Bonneville Power Leaves
by Eric Tegethoff
SEATTLE -- Clean energy advocates in the Northwest say the Bonneville Power Administration's decision to reduce the rate charged on wind energy transmitted from Montana will do little to encourage renewable energy use in the region.
Bonneville Power announced it would reduce what is known as the intertie rate - a charge on the use of transmission lines in western Montana - by 15 percent through 2019. Jeff Fox, Montana policy manager with Renewable Northwest, said the rate reduction is unlikely to encourage use of the system.
"I would call the reduction an insufficient consolation prize," Fox said. "It really sort of acknowledges the problem and corrects some errors with the fee but doesn't go far enough in that the rate really needs to be eliminated."
Fox compared it to a toll road that no one is using. The barrier for renewables is too high to access the transmission lines, and so Bonneville Power doesn't actually see the benefit for charging this rate. Less than 10 percent of the capacity where this rate applies is currently in use, according to the Northwest Energy Coalition.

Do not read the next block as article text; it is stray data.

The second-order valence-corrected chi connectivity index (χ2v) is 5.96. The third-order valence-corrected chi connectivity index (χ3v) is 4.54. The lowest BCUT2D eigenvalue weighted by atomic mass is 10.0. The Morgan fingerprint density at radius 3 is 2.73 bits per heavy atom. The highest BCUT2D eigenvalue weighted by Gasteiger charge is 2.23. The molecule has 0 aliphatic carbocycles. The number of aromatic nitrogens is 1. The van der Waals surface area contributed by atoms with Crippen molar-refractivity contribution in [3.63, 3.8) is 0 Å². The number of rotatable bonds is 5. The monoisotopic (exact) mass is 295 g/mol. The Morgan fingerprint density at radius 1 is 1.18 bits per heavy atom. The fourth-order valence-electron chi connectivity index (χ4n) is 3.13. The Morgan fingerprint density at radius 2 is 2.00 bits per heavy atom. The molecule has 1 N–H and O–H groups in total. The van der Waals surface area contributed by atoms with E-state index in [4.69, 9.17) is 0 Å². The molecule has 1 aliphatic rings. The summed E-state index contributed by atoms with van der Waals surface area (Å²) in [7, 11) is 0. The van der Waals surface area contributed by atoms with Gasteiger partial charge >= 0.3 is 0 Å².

Fox said elimination of the intertie rate has almost unprecedented support from Washington, Oregon, and Montana politicians. He said eliminating the rate would open up the wind market for Montana and make it available to metropolitan areas in the Northwest that need it most.
It would also provide power when the region needs it the most. Northwest utility use peaks in the winter.
"It produces most of its energy during the winter. It also produces most of its energy during the day, and that's really important for the Northwest, which tends to produce the greatest amount of energy when the hydro-dams are at their fullest in the spring months," Fox said. "So, this is a resource that fits in well to the Northwest."
Bonneville Power acknowledged in its decision to reduce the intertie rate that there were inconsistencies in how the rate was calculated. The importance of wind energy is likely to increase as Colstrip, a coal-fired power plant providing power to the Northwest, is retired over the next few years.
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